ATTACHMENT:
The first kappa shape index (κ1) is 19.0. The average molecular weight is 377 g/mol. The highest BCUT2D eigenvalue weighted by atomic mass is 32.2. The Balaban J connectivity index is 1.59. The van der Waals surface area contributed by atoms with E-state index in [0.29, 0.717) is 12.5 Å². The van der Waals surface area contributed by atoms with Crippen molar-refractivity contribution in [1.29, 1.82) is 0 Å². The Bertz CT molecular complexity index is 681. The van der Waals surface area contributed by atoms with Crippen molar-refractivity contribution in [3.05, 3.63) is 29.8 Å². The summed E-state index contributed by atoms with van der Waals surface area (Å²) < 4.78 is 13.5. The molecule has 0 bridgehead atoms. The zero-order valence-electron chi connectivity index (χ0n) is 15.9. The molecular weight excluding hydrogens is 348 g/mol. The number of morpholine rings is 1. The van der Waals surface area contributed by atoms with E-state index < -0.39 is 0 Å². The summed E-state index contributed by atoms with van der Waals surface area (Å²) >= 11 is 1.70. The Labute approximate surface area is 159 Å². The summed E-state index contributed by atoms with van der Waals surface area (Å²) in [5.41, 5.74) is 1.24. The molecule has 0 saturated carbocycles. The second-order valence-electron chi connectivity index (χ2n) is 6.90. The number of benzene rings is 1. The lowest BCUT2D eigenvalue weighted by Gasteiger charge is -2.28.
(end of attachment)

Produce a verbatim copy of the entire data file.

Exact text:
The first kappa shape index (κ1) is 19.0. The average molecular weight is 377 g/mol. The highest BCUT2D eigenvalue weighted by atomic mass is 32.2. The Balaban J connectivity index is 1.59. The van der Waals surface area contributed by atoms with E-state index in [0.29, 0.717) is 12.5 Å². The van der Waals surface area contributed by atoms with Crippen molar-refractivity contribution in [1.29, 1.82) is 0 Å². The Bertz CT molecular complexity index is 681. The van der Waals surface area contributed by atoms with Crippen molar-refractivity contribution in [3.05, 3.63) is 29.8 Å². The summed E-state index contributed by atoms with van der Waals surface area (Å²) < 4.78 is 13.5. The molecule has 0 bridgehead atoms. The zero-order valence-electron chi connectivity index (χ0n) is 15.9. The molecular weight excluding hydrogens is 348 g/mol. The number of morpholine rings is 1. The van der Waals surface area contributed by atoms with E-state index < -0.39 is 0 Å². The summed E-state index contributed by atoms with van der Waals surface area (Å²) >= 11 is 1.70. The Labute approximate surface area is 159 Å². The summed E-state index contributed by atoms with van der Waals surface area (Å²) in [5.41, 5.74) is 1.24. The molecule has 0 saturated carbocycles. The second-order valence-electron chi connectivity index (χ2n) is 6.90. The number of benzene rings is 1. The lowest BCUT2D eigenvalue weighted by Gasteiger charge is -2.28.